Among Arthur's motley shipmates are Ford Prefect, a longtime friend and expert contributor to the Hitchhiker's Guide to the Galaxy; Zaphod Beeblebrox, the three-armed, two-headed ex-president of the galaxy; Tricia McMillan, a fellow Earth refugee who's gone native (her name is Trillian now); and Marvin, the moody android who suffers nothing and no one very gladly. Their destination? The ultimate hot spot for an evening of apocalyptic entertainment and fine dining, where the food (literally) speaks for itself.
Will they make it? The answer: hard to say. But bear in mind that the Hitchhiker's Guide deleted the term "Future Perfect" from its pages, since it was discovered not to be!
Listen to the rest of Douglas Adams' Hitchhiker's Guide to the Galaxy "trilogy."
Want to learn more about the new Hitchhiker's Guide to the Galaxy movie? Listen to this interview with Robbie Stamp, close friend of Douglas Adams and executive producer of the film.
©1980 Serious Productions, Ltd.; (P)2006 Random House, Inc. Random House Audio, a division of Random House, Inc.
"What's such fun is how amusing the galaxy looks through Adams' sardonically silly eyes." (Detroit Free Press)
Making your brain hurt since 2005.
I have to admit that while Martin Freeman's performance in this adaptation of "The Restaurant at the End of the Universe" isn't as great as Stephen Fry's reading of the original "Hitchhiker's Guide to the Galaxy" it's not bad. As some of you may know Martin Freeman played Arthur Dent in the most recent film adaptation of HHGTG. The biggest problem I hear from the other reviews are about Freeman's portrayal of Zaphod Beeblebrox as having a more East Coast (more appropriately Bostonian) accent, his portrayal of Zaphod Beeblebrox's Great-grandfather as an old reedy, high pitched, southern accent (which actually fits if you listen to the actual narration, which describes the character's accent as being high-pitched and sounding like "nails on a chalkboard" to Zaphod). My only issue so far has been with the portrayal of Mr. Zarneewoop. Freeman does apparently have some trouble maintaining this voice for some reason. The voice overall isn't great. However Martin Freeman is a seasoned actor and for the rest of the cast he's very good.
Honestly I wasn't turned off by this reading like a lot of people have complained about. So, really, you might as well give it a try.
Ordering a steak at the Restaurant at the End of the Universe.
Freeman is a seasoned actor, as mentioned before. While he's not incredibly amazing as a narrator for an audiobook he does add enough inflection to give you a good read.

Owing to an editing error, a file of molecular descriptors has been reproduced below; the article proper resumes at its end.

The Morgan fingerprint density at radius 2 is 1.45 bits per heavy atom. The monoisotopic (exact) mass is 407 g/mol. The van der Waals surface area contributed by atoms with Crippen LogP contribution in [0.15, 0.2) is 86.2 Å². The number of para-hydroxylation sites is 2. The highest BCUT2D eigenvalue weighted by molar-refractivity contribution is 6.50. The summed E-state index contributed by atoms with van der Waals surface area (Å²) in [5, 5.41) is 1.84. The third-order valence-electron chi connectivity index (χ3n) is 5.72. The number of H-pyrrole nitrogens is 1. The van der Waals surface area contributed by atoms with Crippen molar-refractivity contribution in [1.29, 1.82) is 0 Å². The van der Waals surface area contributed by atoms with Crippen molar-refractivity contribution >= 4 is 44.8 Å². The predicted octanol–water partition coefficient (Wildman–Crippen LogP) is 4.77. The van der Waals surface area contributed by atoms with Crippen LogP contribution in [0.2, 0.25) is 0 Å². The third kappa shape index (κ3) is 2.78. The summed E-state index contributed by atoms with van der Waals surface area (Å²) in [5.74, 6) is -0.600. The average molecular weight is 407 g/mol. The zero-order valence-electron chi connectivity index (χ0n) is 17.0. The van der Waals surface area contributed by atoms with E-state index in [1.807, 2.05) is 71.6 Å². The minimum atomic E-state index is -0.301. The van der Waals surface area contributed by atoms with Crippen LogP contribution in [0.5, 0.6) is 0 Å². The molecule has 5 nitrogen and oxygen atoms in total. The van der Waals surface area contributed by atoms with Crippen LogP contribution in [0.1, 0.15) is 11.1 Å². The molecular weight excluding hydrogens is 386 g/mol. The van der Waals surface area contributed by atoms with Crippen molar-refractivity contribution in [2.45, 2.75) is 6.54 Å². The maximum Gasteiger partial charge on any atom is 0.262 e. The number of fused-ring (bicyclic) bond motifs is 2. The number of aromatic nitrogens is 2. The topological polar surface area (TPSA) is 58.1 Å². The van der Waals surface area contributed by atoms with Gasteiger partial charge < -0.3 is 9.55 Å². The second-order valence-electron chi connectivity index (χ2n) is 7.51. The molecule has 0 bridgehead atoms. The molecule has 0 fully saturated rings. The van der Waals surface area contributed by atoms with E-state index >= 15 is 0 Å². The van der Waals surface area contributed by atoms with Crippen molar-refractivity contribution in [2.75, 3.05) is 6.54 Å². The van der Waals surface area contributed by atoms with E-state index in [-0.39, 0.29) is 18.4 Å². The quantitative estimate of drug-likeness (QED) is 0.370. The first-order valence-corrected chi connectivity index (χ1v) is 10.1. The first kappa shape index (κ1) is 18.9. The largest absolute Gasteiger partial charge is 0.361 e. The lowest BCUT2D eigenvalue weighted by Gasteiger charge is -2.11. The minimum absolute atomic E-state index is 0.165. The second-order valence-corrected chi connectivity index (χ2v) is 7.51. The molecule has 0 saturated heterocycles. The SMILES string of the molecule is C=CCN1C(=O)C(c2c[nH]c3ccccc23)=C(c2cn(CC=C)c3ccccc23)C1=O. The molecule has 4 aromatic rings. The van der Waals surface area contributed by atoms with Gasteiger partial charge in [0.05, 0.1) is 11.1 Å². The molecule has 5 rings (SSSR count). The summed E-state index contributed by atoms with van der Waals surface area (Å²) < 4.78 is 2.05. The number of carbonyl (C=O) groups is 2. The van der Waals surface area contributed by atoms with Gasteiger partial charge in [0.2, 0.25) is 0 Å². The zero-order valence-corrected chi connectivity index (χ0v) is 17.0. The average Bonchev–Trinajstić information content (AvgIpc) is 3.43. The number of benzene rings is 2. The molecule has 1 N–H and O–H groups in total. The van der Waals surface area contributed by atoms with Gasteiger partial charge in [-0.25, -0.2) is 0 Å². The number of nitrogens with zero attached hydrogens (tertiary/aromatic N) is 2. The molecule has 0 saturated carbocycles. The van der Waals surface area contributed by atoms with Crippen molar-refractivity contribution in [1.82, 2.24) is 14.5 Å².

The reader in this book reads the text flatly. He buzzes through spectacularly described scenes or events and gives no feeling of weight to their absurdity or vastness. This was disappointing after coming from an excellent reading of the first book done by Stephen Fry. The real deal-breaker was that Zaphod sounds like Joe Pesci in "My Cousin Vinny". Zaphod's lines were so distracting that it made the book unlistenable.
I love Douglas Adams and have read the series several times through. The version of the first book available on Audible has a great narrator and I was thoroughly pleased with my purchase. I have no idea why the rest of the series has a different narrator, but I am not nearly as pleased with this audiobook.
First of all, as the other reviewers have said, the Zaphod voice is absolutely horrible. I mean, Zaphod is supposed to be annoying, but sheesh. Also, there is some serious overuse of digital voice manipulation. I like it much better when the narrator can give the impression of several different characters without having to resort to computerized voice changes.
And oddly enough, the narrator was actor Martin Freeman who I've enjoyed on the BBC series 'Sherlock'. But I thought his accents and inflections were all wrong for delivery of Adams' humor.
This is a great book, and if you can get past Martin Freeman's grating rendition of Zaphod Beeblebrox, you'll probably enjoy this, as it's a pretty good book. I could only get a quarter of the way through without having to stop and turn it off. Beeblebrox sounds like a love child of Rocky Balboa and Jerry Lewis, if the child had a fingernail-blackboard fetish. Annoying characters can be entertaining, but not annoying performances.
Mentioned before, but I must agree that the voice acting is terrible, specifically Zaphod. It's a shame really, because otherwise the book would have been great.
yes, but with a warning
yes and no. The voices the narrator used didn't seam to fit some of the charactors. It got pretty distracting.
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